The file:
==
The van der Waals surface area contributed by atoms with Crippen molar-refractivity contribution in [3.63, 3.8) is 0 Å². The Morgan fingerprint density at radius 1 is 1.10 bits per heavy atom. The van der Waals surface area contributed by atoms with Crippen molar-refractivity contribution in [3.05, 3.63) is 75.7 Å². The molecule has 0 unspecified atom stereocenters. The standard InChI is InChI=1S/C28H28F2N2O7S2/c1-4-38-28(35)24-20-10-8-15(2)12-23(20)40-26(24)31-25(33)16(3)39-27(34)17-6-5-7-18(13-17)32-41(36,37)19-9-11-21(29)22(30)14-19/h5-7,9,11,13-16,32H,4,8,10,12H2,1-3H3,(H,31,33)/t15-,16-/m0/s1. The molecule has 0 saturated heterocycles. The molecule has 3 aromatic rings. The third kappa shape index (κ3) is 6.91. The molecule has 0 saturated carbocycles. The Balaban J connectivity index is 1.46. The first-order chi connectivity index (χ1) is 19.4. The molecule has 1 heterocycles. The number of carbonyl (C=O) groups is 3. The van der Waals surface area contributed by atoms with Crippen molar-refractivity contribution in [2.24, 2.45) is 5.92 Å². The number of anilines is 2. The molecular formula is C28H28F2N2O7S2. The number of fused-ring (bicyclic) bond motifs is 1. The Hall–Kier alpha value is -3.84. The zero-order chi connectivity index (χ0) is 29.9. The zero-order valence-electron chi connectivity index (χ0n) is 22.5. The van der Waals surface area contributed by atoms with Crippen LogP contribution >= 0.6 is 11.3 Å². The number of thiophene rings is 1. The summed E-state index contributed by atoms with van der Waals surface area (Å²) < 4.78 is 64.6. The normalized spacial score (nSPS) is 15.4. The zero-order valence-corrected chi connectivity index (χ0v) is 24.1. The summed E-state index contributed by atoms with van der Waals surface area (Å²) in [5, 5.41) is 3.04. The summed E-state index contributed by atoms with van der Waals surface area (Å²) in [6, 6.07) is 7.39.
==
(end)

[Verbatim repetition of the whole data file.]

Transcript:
The van der Waals surface area contributed by atoms with Crippen molar-refractivity contribution in [3.63, 3.8) is 0 Å². The Morgan fingerprint density at radius 1 is 1.10 bits per heavy atom. The van der Waals surface area contributed by atoms with Crippen molar-refractivity contribution in [3.05, 3.63) is 75.7 Å². The molecule has 0 unspecified atom stereocenters. The standard InChI is InChI=1S/C28H28F2N2O7S2/c1-4-38-28(35)24-20-10-8-15(2)12-23(20)40-26(24)31-25(33)16(3)39-27(34)17-6-5-7-18(13-17)32-41(36,37)19-9-11-21(29)22(30)14-19/h5-7,9,11,13-16,32H,4,8,10,12H2,1-3H3,(H,31,33)/t15-,16-/m0/s1. The molecule has 0 saturated heterocycles. The molecule has 3 aromatic rings. The third kappa shape index (κ3) is 6.91. The molecule has 0 saturated carbocycles. The Balaban J connectivity index is 1.46. The first-order chi connectivity index (χ1) is 19.4. The molecule has 1 heterocycles. The number of carbonyl (C=O) groups is 3. The van der Waals surface area contributed by atoms with Crippen molar-refractivity contribution in [2.24, 2.45) is 5.92 Å². The number of anilines is 2. The molecular formula is C28H28F2N2O7S2. The number of fused-ring (bicyclic) bond motifs is 1. The Hall–Kier alpha value is -3.84. The zero-order chi connectivity index (χ0) is 29.9. The zero-order valence-electron chi connectivity index (χ0n) is 22.5. The van der Waals surface area contributed by atoms with Crippen LogP contribution >= 0.6 is 11.3 Å². The number of thiophene rings is 1. The summed E-state index contributed by atoms with van der Waals surface area (Å²) < 4.78 is 64.6. The normalized spacial score (nSPS) is 15.4. The zero-order valence-corrected chi connectivity index (χ0v) is 24.1. The summed E-state index contributed by atoms with van der Waals surface area (Å²) in [5, 5.41) is 3.04. The summed E-state index contributed by atoms with van der Waals surface area (Å²) in [6, 6.07) is 7.39.